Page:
Tag Archives: Sherlock Holmes

Mrs Hudson and the Malabar Rose by Martin Davies

mrsThis is a brilliant second installment to the Hudson and Holmes series, and, rather appropriately, has a festive theme. The bulk of the action occurs between Christmas and New Year, so you simply must read it this instant to fully appreciate the atmosphere.

In this novel Holmes and Watson have been tasked with protecting the precious Malabar Rose gemstone, which a crafty magician is keen to purloin. When it inevitably disappears, said conjurer is locked in the midst of an escapology  trick onstage – how could it have been him? And what does all this have to do with a clockwork-toy maker, an Ealing clerk going missing, and the glamorous Lola del Fuego?

I think the risk with having Mrs Hudson being a smart cookie is that it might detract from Holmes, but i think Martin Davies manages to balance both; Holmes isn’t buffoonish, but he doesn’t notice everything that Mrs Hudson does.

I love this book’s wry self-awareness, like the moment when Flottie asks Hetty whether she’d like her to explain what’s going on. Hetty says that she’ll wait until Mrs Hudson sits them all down and explains it at the end – the classic detective-genre denouement.

I’m excited for the next in the series, arriving early 2016.

Can you recommend any other detective novels that subvert expectations? I’d love to hear about them in the comments!



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Mrs Hudson and the Spirits’ Curse by Martin Davies

Mrs hudsonI love a bit of fictional revisionism, especially when women triumph. I am thus delighted by The Holmes and Hudson series wherein Mrs Hudson proves herself to crucial to solving Sherlock’s cases. Mrs Hudson and the Spirits’ Curse is witty, pacey and involving. The central mystery concerns a tropical curse, a series of locked door murders, and a rather shifty butler.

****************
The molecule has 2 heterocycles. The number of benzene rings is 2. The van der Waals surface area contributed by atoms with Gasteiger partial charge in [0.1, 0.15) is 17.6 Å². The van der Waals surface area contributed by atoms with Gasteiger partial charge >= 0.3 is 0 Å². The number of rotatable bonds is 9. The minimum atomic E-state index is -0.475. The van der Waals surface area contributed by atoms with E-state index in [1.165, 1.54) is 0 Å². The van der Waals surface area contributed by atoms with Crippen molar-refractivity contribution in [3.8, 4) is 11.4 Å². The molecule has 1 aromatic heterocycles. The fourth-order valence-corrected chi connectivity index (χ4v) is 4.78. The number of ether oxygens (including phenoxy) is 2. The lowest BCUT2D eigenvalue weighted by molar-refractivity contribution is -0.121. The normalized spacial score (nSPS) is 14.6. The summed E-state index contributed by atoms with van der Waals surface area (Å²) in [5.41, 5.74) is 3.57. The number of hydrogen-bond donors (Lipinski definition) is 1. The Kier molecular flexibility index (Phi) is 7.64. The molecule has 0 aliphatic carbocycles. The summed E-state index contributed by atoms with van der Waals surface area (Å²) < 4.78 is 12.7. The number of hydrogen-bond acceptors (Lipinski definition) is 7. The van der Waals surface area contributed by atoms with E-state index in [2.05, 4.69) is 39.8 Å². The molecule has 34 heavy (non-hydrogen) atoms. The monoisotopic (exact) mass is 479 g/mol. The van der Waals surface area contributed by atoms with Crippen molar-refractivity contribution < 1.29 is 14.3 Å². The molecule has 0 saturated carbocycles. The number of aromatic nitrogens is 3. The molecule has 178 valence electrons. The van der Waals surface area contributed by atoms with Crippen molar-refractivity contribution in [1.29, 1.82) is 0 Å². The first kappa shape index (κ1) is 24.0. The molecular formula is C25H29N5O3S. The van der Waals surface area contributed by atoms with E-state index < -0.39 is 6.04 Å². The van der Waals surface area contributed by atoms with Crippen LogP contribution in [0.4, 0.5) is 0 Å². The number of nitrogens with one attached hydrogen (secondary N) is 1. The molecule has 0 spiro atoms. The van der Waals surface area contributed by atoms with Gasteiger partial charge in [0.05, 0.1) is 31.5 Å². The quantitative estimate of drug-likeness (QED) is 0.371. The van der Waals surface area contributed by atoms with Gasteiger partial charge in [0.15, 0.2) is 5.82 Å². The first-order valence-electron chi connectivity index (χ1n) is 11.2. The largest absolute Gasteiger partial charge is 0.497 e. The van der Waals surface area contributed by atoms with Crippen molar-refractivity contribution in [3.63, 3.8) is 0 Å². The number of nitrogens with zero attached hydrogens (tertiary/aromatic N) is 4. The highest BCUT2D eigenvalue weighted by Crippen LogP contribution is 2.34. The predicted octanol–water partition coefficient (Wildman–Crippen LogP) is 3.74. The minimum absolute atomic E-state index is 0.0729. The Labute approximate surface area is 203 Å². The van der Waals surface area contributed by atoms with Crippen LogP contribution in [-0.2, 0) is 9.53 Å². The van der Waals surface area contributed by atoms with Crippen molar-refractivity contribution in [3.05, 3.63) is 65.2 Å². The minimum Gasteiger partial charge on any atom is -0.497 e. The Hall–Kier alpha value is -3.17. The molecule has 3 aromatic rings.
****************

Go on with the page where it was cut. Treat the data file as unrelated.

I particularly enjoyed the brief, unelaborated allusions to past mysteries she’s solved that are just casually slipped in:

‘Had she not realised the importance of the half-eaten omlette and the train ticket for Bodmin, we would never have discovered the bungalow near Scarborough, and Bertie would most certainly have committed bigamy with the undercook.’

What I love most about Mrs Hudson is that her domestic knowledge is part of her superior intellect: she sees things that a gentleman wouldn’t see; she has an army of grocers’ lads and errand boys to give her the word on the street. The juxtaposition of detection and domestic is glorious; every now and then she will whip out a vital piece of evidence that she’s put in the cutlery drawer for safe keeping.

As is the convention in detective fiction, the novels are narrated by an involved, but not titular character. In this case, the housemaid, Flotsam, which nicely mirrors the Sherlock/Watson relationship. Flottie is a great character: observant, sharp and willing to learn.

It’s a great idea, nicely done, and ideal for a long winter evening. I’m reading the next in the series as soon as I’ve finished typing this.




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Celebrating Singledom in Fiction